The Jets have jettisoned a good guy for a potential problem child.
They announced the release of receiver David Nelson -- the ultimate locker-room guy -- on Saturday to make room for his college teammate, Percy Harvin, whom the Jets acquired in a trade with Seattle. The deal was contingent upon Harvin passing a physical on Saturday, which he did.
According to the Seattle Times, a source confirmed that Harvin got into an altercation with former Seahawk Golden Tate before last February's Super Bowl that resulted in Tate getting a black eye.
A source also told the Seattle paper that in the week leading up to the final preseason game in August, Harvin had an altercation with fellow receiver Doug Baldwin that resulted in Baldwin getting a cut on his chin and each player being excused from practices that week. Harvin did not make the trip to Oakland for what the team said at the time was "a personal matter."
The Seattle Times also reported that Harvin didn't want to go back into the game against Dallas in the fourth quarter last Sunday. "He's just a time bomb," an NFL source told the newspaper, describing him as "too moody."
The Jets offered a more optimistic view of Harvin. "Percy is a versatile, dynamic player who has been productive on offense and special teams," general manager John Idzik said on the team's website. "We're excited about adding him to the Jets."
Seattle will receive a conditional sixth-round pick that could become a fourth-rounder, according to NFL.com.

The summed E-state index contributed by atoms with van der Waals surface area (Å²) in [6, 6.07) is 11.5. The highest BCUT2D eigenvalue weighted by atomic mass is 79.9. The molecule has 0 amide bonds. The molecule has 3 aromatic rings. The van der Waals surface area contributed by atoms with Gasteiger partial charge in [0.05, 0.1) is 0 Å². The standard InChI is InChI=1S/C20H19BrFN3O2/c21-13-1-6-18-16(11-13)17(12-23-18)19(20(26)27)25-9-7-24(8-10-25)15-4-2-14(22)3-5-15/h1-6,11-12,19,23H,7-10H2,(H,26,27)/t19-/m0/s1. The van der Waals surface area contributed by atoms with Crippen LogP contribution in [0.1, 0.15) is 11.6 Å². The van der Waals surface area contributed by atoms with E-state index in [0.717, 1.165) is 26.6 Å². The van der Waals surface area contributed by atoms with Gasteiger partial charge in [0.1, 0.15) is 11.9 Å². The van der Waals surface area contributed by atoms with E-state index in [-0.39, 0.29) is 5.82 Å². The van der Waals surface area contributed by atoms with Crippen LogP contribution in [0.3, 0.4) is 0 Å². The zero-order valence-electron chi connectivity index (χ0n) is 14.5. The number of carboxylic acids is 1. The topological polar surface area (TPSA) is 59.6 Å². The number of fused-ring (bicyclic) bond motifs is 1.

Nelson -- Harvin's former teammate on Florida's national championship team -- often voiced confidence that his team could turn the season around. But he didn't leave a lasting impression on the field: only eight catches for 65 yards and no touchdowns this season. His Jets tenure ends with 44 receptions for 488 yards and two touchdowns in 18 games.
Harvin has 22 catches for 133 yards and 11 rushes for 92 yards and a touchdown this season. On Oct. 6, he had three touchdowns against the Redskins called back because of penalties.
He missed all but one regular-season game in 2013 after recovering from offseason hip surgery but returned the second-half kickoff 87 yards for a touchdown in Super Bowl XLVIII at MetLife Stadium.
Harvin, the 22nd overall pick by the Vikings in 2009, set a franchise record with five touchdowns on kickoff returns. But the talented receiver also has a long history -- from college and through his time with the Vikings and Seahawks -- of being difficult to deal with.
The Seahawks said they did their due diligence before acquiring him from Minnesota for first- and seventh-round picks in the 2013 draft and a third-round pick in 2014. At the time, Seattle coach Pete Carroll called the move a "no-brainer." But by sending him to the Jets, Carroll and general manager John Schneider might be saying that the trade didn't work out.
Schneider said in a statement: "Although this was an extremely difficult decision, we are constantly evaluating our team and believe at this time that this is in our best interest to move the team forward. We thank Percy for his efforts that contributed to a Super Bowl XLVIII victory and wish him well."
Idzik was the Seahawks' vice president of football administration from 2007-12. In two seasons, he's shown that he likes to do business with his former team. Starting right tackle Breno Giacomini, current starting cornerback Phillip Adams and Harvin have Seattle ties.
The Jets primarily have used Saalim Hakim and Walter Powell on kickoff returns after waiving 2014 draft pick Jalen Saunders, but Harvin figures to be a key on special teams going forward. He has averaged 27.7 yards a return in his career but hasn't returned a kickoff for a touchdown in a regular-season game since 2012.
Harvin is under contract through 2018, but no portion of his salary is guaranteed beyond this season. According to Sportrac, he will count $7.1 million against the salary cap this season and $10.5 million next season.